- 30. Rogers SL, Wiedemann U, Stuurman N, Vale RD (2003) Molecular requirements for actin-based lamella formation in Drosophila S2 cells. J Cell Biol 162: 1079–1088. doi: 10.1083/jcb.200303023
- 31. Duvel K, Yecies JL, Menon S, Raman P, Lipovsky AI, et al. (2010) Activation of a metabolic gene regulatory network downstream of mTOR complex 1. Molecular cell 39: 171–183. doi: 10.1016/j.molcel.2010.06.022
- 32. Laplante M, Sabatini DM (2010) mTORC1 activates SREBP-1c and uncouples lipogenesis from gluconeogenesis. Proceedings of the National Academy of Sciences of the United States of America 107: 3281–3282. doi: 10.1073/pnas.1000323107
- 33. Lewis CA, Griffiths B, Santos CR, Pende M, Schulze A (2011) Regulation of the SREBP transcription factors by mTORC1. Biochemical Society transactions 39: 495–499. doi: 10.1042/bst0390495
- 34. Peterson TR, Sengupta SS, Harris TE, Carmack AE, Kang SA, et al. (2011) mTOR complex 1 regulates lipin 1 localization to control the SREBP pathway. Cell 146: 408–420. doi: 10.1016/j.cell.2011.06.034
- 35. Porstmann T, Griffiths B, Chung YL, Delpuech O, Griffiths JR, et al. (2005) PKB/Akt induces transcription of enzymes involved in cholesterol and fatty acid biosynthesis via activation of SREBP. Oncogene 24: 6465–6481. doi: 10.1038/sj.onc.1208802
- 36. Porstmann T, Santos CR, Griffiths B, Cully M, Wu M, et al. (2008) SREBP activity is regulated by mTORC1 and contributes to Akt-dependent cell growth. Cell metabolism 8: 224–236. doi: 10.1016/j.cmet.2008.07.007
- 37. Dobrosotskaya IY, Seegmiller AC, Brown MS, Goldstein JL, Rawson RB (2002) Regulation of SREBP processing and membrane lipid production by phospholipids in Drosophila. Science 296: 879–883. doi: 10.1126/science.1071124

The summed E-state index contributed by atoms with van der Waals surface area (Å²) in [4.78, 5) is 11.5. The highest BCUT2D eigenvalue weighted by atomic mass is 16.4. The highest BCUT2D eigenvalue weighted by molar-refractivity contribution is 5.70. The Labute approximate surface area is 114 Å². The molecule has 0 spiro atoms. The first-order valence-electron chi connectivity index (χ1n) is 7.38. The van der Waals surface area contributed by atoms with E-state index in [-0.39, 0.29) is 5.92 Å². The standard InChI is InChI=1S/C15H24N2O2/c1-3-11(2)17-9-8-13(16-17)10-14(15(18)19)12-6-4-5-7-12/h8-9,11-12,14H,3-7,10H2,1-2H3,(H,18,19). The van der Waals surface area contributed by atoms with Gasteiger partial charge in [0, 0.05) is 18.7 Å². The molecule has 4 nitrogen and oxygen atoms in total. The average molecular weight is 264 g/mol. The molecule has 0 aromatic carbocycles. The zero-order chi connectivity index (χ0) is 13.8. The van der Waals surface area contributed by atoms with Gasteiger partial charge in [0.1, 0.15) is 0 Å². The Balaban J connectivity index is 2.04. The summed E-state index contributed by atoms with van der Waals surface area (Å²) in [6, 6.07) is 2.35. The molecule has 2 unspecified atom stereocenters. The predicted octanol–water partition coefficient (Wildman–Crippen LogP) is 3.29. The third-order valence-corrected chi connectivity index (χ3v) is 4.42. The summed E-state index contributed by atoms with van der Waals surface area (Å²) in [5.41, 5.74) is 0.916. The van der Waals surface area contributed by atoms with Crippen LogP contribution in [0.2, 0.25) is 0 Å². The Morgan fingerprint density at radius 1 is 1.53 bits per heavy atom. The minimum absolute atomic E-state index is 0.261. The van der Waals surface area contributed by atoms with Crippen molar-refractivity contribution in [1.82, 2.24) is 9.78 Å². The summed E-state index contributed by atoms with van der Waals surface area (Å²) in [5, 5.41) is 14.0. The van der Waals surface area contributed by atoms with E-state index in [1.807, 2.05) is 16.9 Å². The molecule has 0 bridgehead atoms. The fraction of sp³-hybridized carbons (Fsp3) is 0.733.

- 38. Kunte AS, Matthews KA, Rawson RB (2006) Fatty acid auxotrophy in Drosophila larvae lacking SREBP. Cell metabolism 3: 439–448. doi: 10.1016/j.cmet.2006.04.011
- 39. Ozcan U, Ozcan L, Yilmaz E, Duvel K, Sahin M, et al. (2008) Loss of the tuberous sclerosis complex tumor suppressors triggers the unfolded protein response to regulate insulin signaling and apoptosis. Molecular cell 29: 541–551. doi: 10.1016/j.molcel.2007.12.023
- 40. Liang B, Ferguson K, Kadyk L, Watts JL (2010) The role of nuclear receptor NHR-64 in fat storage regulation in Caenorhabditis elegans. PloS one 5: e9869. doi: 10.1371/journal.pone.0009869
- 41. Okazaki H, Goldstein JL, Brown MS, Liang G (2010) LXR-SREBP-1c-phospholipid transfer protein axis controls very low density lipoprotein (VLDL) particle size. J Biol Chem 285: 6801–6810. doi: 10.1074/jbc.m109.079459
- 42. Volmer R, van der Ploeg K, Ron D (2013) Membrane lipid saturation activates endoplasmic reticulum unfolded protein response transducers through their transmembrane domains. Proceedings of the National Academy of Sciences of the United States of America 110: 4628–4633. doi: 10.1073/pnas.1217611110
- 43. Guo Y, Walther TC, Rao M, Stuurman N, Goshima G, et al. (2008) Functional genomic screen reveals genes involved in lipid-droplet formation and utilization. Nature 453: 657–661. doi: 10.1038/nature06928
- 44. Krahmer N, Guo Y, Wilfling F, Hilger M, Lingrell S, et al. (2011) Phosphatidylcholine synthesis for lipid droplet expansion is mediated by localized activation of CTP:phosphocholine cytidylyltransferase. Cell metabolism 14: 504–515. doi: 10.1016/j.cmet.2011.07.013
- 45. Ashrafi K, Chang FY, Watts JL, Fraser AG, Kamath RS, et al. (2003) Genome-wide RNAi analysis of Caenorhabditis elegans fat regulatory genes. Nature 421: 268–272. doi: 10.1038/nature01279